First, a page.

Why is it my princesses feel like they have to eat TWO bowls of cereal in the morning. I only get to eat one bowl (if I get to eat at all) and I do just fine. Two bowls everyday times 3 equals nearly a box of cereal every two days. I'm going to go broke.

One of my favorite things to do in the morning (besides inhale my first cup of coffee) is to go into Princess #4's room as she's waking up. There's not much better than seeing that little bundle of energy standing in her crib jumping up and down with a huge grin. The overwhelming, room filling aroma of le poopy diaper? That I could do without.

Speaking of poop, only 8:14 (8:09? 8:12? Who knows?) and already I'm cleaning poop out of panties. In the last 4 days I've become a personal pooper scooper. This is going to be the next job on an A-lister's entourage, for those that can't be troubled to get to a toilet to deposit their, um, deposit. Much like my Princess #3. She is a rock star afterall.

OK, off to do life. The are dishes to be washed, laundry to be folded and tushies to be wiped. Ciao.


Tuesday, April 13, 2010

Roll Baby Roll

Total white trash moment at the Planet Pink today.

We were outside this evening after dinner enjoying the ridiculously beautiful spring weather. Seriously, we don't usually get Spring. We go straight from winter to tornadoes to hot as heck. This past week has been AH-mazing and makes me think I'm living in Colorado. It's that good.

ANYWAY (sorry I get distracted with beautiful weather), our princesses are sadly remedial when it comes to riding bikes. I like to blame it on the fact that it's just so hard to coordinate our schedules (hubby and I) so that one is available to work with the olders while the other watches the youngers. And that's partially true. But if I'm honest, we've had princess bikes in our possession for 5 years now. You'd think at some point we could have worked it out. No, honestly, it's just a big pain in the rear to me, to constantly bend over and push the back of the dang seat so the princesses can get moving, only to have them stop 5 feet later and need to be pushed again. Really, where is the fun in that?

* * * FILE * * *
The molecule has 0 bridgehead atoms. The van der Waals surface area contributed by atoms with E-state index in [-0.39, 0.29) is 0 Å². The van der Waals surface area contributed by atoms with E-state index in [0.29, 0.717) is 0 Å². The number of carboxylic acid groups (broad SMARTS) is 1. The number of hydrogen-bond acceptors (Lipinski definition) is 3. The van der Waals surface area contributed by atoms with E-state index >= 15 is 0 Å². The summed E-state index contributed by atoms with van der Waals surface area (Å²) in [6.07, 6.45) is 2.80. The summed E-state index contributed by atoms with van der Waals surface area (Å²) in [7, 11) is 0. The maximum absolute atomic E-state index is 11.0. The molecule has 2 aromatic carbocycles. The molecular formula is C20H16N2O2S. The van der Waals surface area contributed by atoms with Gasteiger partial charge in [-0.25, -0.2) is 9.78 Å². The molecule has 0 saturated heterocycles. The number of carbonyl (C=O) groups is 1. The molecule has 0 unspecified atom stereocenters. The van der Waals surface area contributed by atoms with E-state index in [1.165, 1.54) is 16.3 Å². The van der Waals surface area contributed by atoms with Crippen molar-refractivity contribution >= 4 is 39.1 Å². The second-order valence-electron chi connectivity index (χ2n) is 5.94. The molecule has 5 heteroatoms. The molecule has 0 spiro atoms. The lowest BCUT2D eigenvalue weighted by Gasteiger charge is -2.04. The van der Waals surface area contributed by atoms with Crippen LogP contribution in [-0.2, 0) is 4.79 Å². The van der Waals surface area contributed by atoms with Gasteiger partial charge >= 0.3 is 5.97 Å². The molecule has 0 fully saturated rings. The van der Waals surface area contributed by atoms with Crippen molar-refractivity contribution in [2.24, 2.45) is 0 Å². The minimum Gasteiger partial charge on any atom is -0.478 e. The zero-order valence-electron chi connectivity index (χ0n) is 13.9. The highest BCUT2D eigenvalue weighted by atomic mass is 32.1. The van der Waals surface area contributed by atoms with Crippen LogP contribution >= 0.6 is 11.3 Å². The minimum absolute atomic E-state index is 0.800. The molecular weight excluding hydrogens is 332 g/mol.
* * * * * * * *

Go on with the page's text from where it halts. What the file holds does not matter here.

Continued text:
So tonight, the weather was too good to resist. We hauled out all 3 bikes and one umbrella stroller and set out on our makeshift parade. Since I was pushing the stroller, hubby got the "pushing the bike" duty (insert evil laugh here). Of course for him, Princess #1 and #2 take off as if they've been riding all their lives. So that leaves him navigating for Princess #3 on her tiny little bike (who knew they made them so small?).

We went around the block twice. On the second time around Princess #2 got a little cocky and jumped out ahead of us. We yelled at her to stop at the corner... then at the next corner.. aaaand the next. Little booger has a listening problem. Upon catching up to her hubby promptly removed her from her bike and walked her home. Uh oh. Big trouble. We get to the garage where Princess #1 and #3 park their bikes and where Princess #2 is getting a lecture. I put the brakes on the umbrella stroller and leave Princess #4 parked in the middle of the driveway while I put up helmets, etc.